“Examples of this are ‘3 months for free’, ‘10 weeks for the price of one’ or maybe even freezing a popular low intro offer rate, eg. £4.95 per month for the first 6 months and then increasing to the normal subscription offering once brand investment has deepened.”

ESco’s Louise McHale sees “a huge amount of opportunity within the “influencer” community to drive traffic and reinforce trust in your brand. But,” she advises, “do your research and ensure you’re selecting relevant, trustworthy influencers who are aligned with your company ethos and message.”

Other options to bear in mind, says Louise, are: recommend a friend, marketing to your lapsed file and utilising Instagram and Facebook.

“Also, focus on multi-channel engagement – don’t just rely on email, use mobile push, social, SMS. We are seeing more customers discovering new brands via readers / consolidators like Apple News or upday. It’s a great way to get your content in front of a new audience and demonstrate the quality of your content,” she says.

Patrick Lidstone, managing director, The Engine Shed

David Coveney, director, interconnect, has noticed “more collaborations between brands. Some of these are working just within their portfolios, which you’d think would be a default position but isn’t nearly as common as it should be. Others are starting to reach out to other publishers which have shared audiences but don’t directly compete.”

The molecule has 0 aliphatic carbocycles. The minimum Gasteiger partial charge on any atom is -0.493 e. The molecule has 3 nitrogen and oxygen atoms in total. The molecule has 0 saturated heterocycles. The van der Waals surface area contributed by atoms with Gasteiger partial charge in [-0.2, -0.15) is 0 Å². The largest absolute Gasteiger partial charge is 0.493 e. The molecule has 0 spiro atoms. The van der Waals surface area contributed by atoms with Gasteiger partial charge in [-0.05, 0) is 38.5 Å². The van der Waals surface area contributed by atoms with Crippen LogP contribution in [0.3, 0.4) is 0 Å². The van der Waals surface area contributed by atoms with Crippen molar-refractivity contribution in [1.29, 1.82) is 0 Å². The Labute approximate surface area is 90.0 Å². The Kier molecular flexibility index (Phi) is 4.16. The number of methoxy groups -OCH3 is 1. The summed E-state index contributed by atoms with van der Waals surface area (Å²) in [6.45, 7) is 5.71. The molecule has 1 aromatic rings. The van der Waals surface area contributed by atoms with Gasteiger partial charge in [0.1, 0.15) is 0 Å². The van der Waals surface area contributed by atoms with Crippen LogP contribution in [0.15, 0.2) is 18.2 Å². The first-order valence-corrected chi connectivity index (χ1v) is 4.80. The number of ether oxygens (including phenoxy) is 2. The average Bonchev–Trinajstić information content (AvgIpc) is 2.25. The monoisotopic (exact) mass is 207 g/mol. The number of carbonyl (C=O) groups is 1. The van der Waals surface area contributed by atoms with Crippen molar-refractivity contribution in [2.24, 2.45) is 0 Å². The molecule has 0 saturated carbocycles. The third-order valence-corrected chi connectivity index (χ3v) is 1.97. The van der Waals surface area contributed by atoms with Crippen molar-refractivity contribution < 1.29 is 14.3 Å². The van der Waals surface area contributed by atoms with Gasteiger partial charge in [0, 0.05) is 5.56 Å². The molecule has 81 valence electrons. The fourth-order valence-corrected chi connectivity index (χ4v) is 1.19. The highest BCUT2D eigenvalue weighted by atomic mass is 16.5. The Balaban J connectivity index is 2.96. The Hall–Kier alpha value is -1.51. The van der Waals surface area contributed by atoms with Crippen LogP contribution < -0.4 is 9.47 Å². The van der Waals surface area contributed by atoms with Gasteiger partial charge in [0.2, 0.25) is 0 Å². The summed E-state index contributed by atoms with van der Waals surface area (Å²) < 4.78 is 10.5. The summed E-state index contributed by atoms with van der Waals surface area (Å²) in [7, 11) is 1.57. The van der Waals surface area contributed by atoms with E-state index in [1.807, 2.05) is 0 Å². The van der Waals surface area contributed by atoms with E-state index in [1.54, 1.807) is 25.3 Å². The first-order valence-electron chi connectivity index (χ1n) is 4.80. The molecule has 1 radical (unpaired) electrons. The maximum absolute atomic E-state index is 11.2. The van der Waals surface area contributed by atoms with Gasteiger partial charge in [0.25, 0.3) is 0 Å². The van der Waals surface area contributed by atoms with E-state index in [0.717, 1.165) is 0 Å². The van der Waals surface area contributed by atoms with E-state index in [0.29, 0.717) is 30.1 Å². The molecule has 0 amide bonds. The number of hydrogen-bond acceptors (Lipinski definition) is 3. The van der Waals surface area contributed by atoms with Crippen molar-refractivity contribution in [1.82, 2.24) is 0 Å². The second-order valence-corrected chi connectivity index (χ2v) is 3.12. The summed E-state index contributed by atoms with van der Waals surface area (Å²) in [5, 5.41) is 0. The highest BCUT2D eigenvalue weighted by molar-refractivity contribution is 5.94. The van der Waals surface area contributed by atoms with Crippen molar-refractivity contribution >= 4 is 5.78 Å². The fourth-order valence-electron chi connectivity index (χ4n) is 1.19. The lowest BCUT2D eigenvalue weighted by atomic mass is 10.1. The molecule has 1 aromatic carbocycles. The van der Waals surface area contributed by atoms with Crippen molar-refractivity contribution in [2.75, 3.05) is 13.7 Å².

And finally…

“Let’s be honest,” says Patrick Lidstone, managing director, The Engine Shed: “we are in danger of “subscription fatigue”. Everywhere you go, there is a subscription to be bought; in media, in food, on Amazon. Why? Because it works. It means the consumer can’t forget you and smoother revenue streams are always better. But it MUST offer genuine value otherwise audiences will turn off and never turn back on.”

How publishers can improve performance

“Real success for increasing performance is related to the quality of prospects in the pipeline, which are qualified in through the collection of historical and current reader and subscription data, followed by rigorous analysis,” says Michael Mendoza.